Well, time for honesty... I'm not going to reserve my opinion till I have seen the Network release. I don't recommend this VCI Blu-ray. I see an attempt but the MPEG-2 and poor video quality is enough to pass - especially with another company bringing it out in a month. Potential purchasers have been warned.  

Gary Tooze

May 13th, 2015


Also coming to Blu-ray by Network in the UK (Region 'B') in June 2015


About the Reviewer: Hello, fellow Beavers! I have been interested in film since I viewed a Chaplin festival on PBS when I was around 9 years old. I credit DVD with expanding my horizons to fill an almost ravenous desire to seek out new film experiences. I currently own approximately 9500 DVDs and have reviewed over 5000 myself. I appreciate my discussion Listserv for furthering my film education and inspiring me to continue running DVDBeaver. Plus a healthy thanks to those who donate and use our Amazon links.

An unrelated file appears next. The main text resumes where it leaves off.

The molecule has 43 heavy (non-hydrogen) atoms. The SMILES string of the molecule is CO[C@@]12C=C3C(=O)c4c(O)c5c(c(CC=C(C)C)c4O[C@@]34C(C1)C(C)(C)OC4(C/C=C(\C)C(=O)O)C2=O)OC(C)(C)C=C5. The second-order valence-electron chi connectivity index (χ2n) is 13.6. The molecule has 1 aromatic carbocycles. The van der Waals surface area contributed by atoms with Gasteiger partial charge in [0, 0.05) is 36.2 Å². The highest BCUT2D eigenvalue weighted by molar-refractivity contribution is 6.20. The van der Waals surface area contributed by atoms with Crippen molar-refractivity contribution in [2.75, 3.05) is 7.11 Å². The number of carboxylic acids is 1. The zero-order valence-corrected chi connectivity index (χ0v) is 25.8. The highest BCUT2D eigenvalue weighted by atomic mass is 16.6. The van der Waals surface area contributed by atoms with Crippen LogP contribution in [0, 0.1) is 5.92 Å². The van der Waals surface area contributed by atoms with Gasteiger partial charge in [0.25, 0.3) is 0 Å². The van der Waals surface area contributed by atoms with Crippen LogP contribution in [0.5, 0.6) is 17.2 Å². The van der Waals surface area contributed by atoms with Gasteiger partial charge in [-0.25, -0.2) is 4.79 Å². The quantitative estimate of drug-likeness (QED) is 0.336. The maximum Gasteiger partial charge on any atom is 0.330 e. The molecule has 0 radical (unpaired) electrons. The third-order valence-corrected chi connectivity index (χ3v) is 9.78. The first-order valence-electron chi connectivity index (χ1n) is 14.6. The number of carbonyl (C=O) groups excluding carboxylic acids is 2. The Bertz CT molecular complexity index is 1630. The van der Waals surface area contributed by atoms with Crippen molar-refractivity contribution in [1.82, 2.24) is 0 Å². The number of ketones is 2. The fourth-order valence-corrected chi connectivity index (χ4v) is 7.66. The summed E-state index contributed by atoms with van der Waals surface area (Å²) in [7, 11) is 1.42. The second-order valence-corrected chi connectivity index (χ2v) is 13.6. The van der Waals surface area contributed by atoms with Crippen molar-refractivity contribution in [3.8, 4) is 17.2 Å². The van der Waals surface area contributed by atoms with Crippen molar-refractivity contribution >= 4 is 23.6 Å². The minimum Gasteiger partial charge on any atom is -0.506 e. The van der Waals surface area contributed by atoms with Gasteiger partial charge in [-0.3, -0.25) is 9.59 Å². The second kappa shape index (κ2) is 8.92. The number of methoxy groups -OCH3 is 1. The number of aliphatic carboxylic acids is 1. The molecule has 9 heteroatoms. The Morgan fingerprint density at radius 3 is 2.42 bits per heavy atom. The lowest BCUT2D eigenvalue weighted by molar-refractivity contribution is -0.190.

Although I never wanted to become one of those guys who focused 'too much' on image and sound quality - I find HD is swiftly pushing me in that direction.

Gary's Home Theatre:

60-Inch Class (59.58” Diagonal) 1080p Pioneer KURO Plasma Flat Panel HDTV PDP6020-FD

Oppo Digital BDP-83 Universal Region FREE Blu-ray/SACD Player
Momitsu - BDP-899 Region FREE Blu-ray player
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Tannoy DC6-T (fronts) + Energy (centre, rear, subwoofer) speakers (5.1)

APC AV 1.5 kVA H Type Power Conditioner 120V

Gary W. Tooze